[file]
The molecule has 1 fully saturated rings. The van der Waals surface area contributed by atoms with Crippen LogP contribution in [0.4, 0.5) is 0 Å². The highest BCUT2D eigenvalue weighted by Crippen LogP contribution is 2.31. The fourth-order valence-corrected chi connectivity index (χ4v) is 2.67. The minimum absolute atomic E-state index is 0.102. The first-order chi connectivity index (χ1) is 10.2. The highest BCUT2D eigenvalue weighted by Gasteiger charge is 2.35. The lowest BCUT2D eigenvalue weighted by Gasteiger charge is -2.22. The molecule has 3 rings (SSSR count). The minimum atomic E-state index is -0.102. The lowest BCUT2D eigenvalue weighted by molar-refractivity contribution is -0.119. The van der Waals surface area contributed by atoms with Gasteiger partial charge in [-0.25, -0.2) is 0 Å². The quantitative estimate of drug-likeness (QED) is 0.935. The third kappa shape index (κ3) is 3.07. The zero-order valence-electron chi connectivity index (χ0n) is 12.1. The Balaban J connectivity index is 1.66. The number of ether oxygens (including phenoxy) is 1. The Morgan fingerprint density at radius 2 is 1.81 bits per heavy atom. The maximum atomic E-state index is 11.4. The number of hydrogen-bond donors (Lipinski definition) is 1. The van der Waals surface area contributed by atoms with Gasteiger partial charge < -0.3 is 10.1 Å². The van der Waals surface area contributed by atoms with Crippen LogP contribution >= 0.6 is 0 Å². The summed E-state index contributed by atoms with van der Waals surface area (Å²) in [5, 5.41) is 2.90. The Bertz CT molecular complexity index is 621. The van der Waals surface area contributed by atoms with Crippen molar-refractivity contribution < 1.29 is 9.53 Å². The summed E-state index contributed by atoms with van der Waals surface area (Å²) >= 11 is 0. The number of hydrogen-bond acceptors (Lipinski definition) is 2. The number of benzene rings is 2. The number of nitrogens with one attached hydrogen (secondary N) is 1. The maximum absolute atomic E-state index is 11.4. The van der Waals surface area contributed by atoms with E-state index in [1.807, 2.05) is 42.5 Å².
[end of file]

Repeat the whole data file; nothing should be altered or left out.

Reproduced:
The molecule has 1 fully saturated rings. The van der Waals surface area contributed by atoms with Crippen LogP contribution in [0.4, 0.5) is 0 Å². The highest BCUT2D eigenvalue weighted by Crippen LogP contribution is 2.31. The fourth-order valence-corrected chi connectivity index (χ4v) is 2.67. The minimum absolute atomic E-state index is 0.102. The first-order chi connectivity index (χ1) is 10.2. The highest BCUT2D eigenvalue weighted by Gasteiger charge is 2.35. The lowest BCUT2D eigenvalue weighted by Gasteiger charge is -2.22. The molecule has 3 rings (SSSR count). The minimum atomic E-state index is -0.102. The lowest BCUT2D eigenvalue weighted by molar-refractivity contribution is -0.119. The van der Waals surface area contributed by atoms with Gasteiger partial charge in [-0.25, -0.2) is 0 Å². The quantitative estimate of drug-likeness (QED) is 0.935. The third kappa shape index (κ3) is 3.07. The zero-order valence-electron chi connectivity index (χ0n) is 12.1. The Balaban J connectivity index is 1.66. The number of ether oxygens (including phenoxy) is 1. The Morgan fingerprint density at radius 2 is 1.81 bits per heavy atom. The maximum atomic E-state index is 11.4. The number of hydrogen-bond donors (Lipinski definition) is 1. The van der Waals surface area contributed by atoms with Gasteiger partial charge < -0.3 is 10.1 Å². The van der Waals surface area contributed by atoms with Crippen LogP contribution >= 0.6 is 0 Å². The summed E-state index contributed by atoms with van der Waals surface area (Å²) in [5, 5.41) is 2.90. The Bertz CT molecular complexity index is 621. The van der Waals surface area contributed by atoms with Crippen molar-refractivity contribution < 1.29 is 9.53 Å². The summed E-state index contributed by atoms with van der Waals surface area (Å²) >= 11 is 0. The number of hydrogen-bond acceptors (Lipinski definition) is 2. The number of benzene rings is 2. The number of nitrogens with one attached hydrogen (secondary N) is 1. The maximum absolute atomic E-state index is 11.4. The van der Waals surface area contributed by atoms with E-state index in [1.807, 2.05) is 42.5 Å².